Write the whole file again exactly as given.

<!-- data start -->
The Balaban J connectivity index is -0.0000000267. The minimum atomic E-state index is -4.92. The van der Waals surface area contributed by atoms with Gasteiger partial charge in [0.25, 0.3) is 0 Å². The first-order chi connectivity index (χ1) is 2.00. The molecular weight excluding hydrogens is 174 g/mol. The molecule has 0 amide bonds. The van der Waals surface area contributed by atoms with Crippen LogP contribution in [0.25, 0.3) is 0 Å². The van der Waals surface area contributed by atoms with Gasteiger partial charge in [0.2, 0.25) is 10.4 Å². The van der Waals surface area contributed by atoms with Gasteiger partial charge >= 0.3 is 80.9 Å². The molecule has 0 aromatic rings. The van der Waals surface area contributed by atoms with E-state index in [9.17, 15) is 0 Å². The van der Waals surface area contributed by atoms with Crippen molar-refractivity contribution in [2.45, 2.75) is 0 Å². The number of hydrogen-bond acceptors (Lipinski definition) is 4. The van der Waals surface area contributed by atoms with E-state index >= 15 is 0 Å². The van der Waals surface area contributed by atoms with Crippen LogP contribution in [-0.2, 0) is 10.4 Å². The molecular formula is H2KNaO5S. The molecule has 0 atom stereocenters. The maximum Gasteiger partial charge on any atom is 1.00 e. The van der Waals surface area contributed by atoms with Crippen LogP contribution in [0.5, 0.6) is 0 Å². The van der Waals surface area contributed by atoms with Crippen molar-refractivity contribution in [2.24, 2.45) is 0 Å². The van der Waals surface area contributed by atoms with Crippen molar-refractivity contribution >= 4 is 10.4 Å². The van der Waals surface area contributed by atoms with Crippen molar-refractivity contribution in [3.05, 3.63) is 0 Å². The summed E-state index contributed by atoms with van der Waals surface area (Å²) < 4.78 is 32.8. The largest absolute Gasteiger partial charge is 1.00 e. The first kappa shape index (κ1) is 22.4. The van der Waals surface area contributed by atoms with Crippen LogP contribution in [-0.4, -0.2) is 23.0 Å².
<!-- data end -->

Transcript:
The Balaban J connectivity index is -0.0000000267. The minimum atomic E-state index is -4.92. The van der Waals surface area contributed by atoms with Gasteiger partial charge in [0.25, 0.3) is 0 Å². The first-order chi connectivity index (χ1) is 2.00. The molecular weight excluding hydrogens is 174 g/mol. The molecule has 0 amide bonds. The van der Waals surface area contributed by atoms with Crippen LogP contribution in [0.25, 0.3) is 0 Å². The van der Waals surface area contributed by atoms with Gasteiger partial charge in [0.2, 0.25) is 10.4 Å². The van der Waals surface area contributed by atoms with Gasteiger partial charge >= 0.3 is 80.9 Å². The molecule has 0 aromatic rings. The van der Waals surface area contributed by atoms with E-state index in [9.17, 15) is 0 Å². The van der Waals surface area contributed by atoms with Crippen molar-refractivity contribution in [2.45, 2.75) is 0 Å². The number of hydrogen-bond acceptors (Lipinski definition) is 4. The van der Waals surface area contributed by atoms with E-state index >= 15 is 0 Å². The van der Waals surface area contributed by atoms with Crippen LogP contribution in [-0.2, 0) is 10.4 Å². The molecular formula is H2KNaO5S. The molecule has 0 atom stereocenters. The maximum Gasteiger partial charge on any atom is 1.00 e. The van der Waals surface area contributed by atoms with Crippen LogP contribution in [0.5, 0.6) is 0 Å². The van der Waals surface area contributed by atoms with Crippen molar-refractivity contribution in [2.24, 2.45) is 0 Å². The van der Waals surface area contributed by atoms with Crippen molar-refractivity contribution >= 4 is 10.4 Å². The van der Waals surface area contributed by atoms with Crippen molar-refractivity contribution in [3.05, 3.63) is 0 Å². The summed E-state index contributed by atoms with van der Waals surface area (Å²) < 4.78 is 32.8. The largest absolute Gasteiger partial charge is 1.00 e. The first kappa shape index (κ1) is 22.4. The van der Waals surface area contributed by atoms with Crippen LogP contribution in [-0.4, -0.2) is 23.0 Å².